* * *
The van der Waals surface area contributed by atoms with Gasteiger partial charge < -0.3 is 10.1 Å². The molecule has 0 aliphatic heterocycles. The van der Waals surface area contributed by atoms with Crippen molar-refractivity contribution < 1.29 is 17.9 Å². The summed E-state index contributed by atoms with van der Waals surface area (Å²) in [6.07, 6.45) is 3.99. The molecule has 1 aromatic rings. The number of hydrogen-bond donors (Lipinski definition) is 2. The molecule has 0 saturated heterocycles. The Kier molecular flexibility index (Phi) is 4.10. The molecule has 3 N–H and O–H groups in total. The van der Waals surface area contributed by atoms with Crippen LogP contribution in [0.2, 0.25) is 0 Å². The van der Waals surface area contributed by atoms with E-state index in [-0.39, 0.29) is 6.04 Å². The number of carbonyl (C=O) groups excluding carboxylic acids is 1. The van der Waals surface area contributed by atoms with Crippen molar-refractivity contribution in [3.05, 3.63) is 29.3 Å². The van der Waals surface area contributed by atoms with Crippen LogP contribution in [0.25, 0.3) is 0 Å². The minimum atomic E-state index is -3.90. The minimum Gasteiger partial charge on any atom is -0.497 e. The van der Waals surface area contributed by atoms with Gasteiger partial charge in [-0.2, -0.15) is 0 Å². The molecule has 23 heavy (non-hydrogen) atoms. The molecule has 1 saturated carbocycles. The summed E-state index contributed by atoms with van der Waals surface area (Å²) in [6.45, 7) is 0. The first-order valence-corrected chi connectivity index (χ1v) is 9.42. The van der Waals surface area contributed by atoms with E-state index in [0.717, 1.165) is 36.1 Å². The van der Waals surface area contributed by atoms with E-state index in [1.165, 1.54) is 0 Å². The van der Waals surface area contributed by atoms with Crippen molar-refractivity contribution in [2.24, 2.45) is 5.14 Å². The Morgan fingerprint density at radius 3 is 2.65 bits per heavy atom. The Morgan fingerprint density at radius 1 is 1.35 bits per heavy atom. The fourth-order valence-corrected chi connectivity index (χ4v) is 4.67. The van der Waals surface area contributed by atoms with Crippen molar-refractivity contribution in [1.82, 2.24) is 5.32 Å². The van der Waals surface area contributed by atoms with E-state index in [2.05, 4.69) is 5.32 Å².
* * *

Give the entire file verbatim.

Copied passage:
The van der Waals surface area contributed by atoms with Gasteiger partial charge < -0.3 is 10.1 Å². The molecule has 0 aliphatic heterocycles. The van der Waals surface area contributed by atoms with Crippen molar-refractivity contribution < 1.29 is 17.9 Å². The summed E-state index contributed by atoms with van der Waals surface area (Å²) in [6.07, 6.45) is 3.99. The molecule has 1 aromatic rings. The number of hydrogen-bond donors (Lipinski definition) is 2. The molecule has 0 saturated heterocycles. The Kier molecular flexibility index (Phi) is 4.10. The molecule has 3 N–H and O–H groups in total. The van der Waals surface area contributed by atoms with Crippen LogP contribution in [0.2, 0.25) is 0 Å². The van der Waals surface area contributed by atoms with E-state index in [-0.39, 0.29) is 6.04 Å². The number of carbonyl (C=O) groups excluding carboxylic acids is 1. The van der Waals surface area contributed by atoms with Crippen molar-refractivity contribution in [3.05, 3.63) is 29.3 Å². The van der Waals surface area contributed by atoms with Crippen LogP contribution in [0.25, 0.3) is 0 Å². The minimum atomic E-state index is -3.90. The minimum Gasteiger partial charge on any atom is -0.497 e. The van der Waals surface area contributed by atoms with Gasteiger partial charge in [-0.2, -0.15) is 0 Å². The molecule has 23 heavy (non-hydrogen) atoms. The molecule has 1 saturated carbocycles. The summed E-state index contributed by atoms with van der Waals surface area (Å²) in [6.45, 7) is 0. The first-order valence-corrected chi connectivity index (χ1v) is 9.42. The van der Waals surface area contributed by atoms with E-state index in [0.717, 1.165) is 36.1 Å². The van der Waals surface area contributed by atoms with E-state index in [1.165, 1.54) is 0 Å². The van der Waals surface area contributed by atoms with Crippen molar-refractivity contribution in [2.24, 2.45) is 5.14 Å². The Morgan fingerprint density at radius 3 is 2.65 bits per heavy atom. The Morgan fingerprint density at radius 1 is 1.35 bits per heavy atom. The fourth-order valence-corrected chi connectivity index (χ4v) is 4.67. The van der Waals surface area contributed by atoms with Crippen molar-refractivity contribution in [1.82, 2.24) is 5.32 Å². The van der Waals surface area contributed by atoms with E-state index in [2.05, 4.69) is 5.32 Å².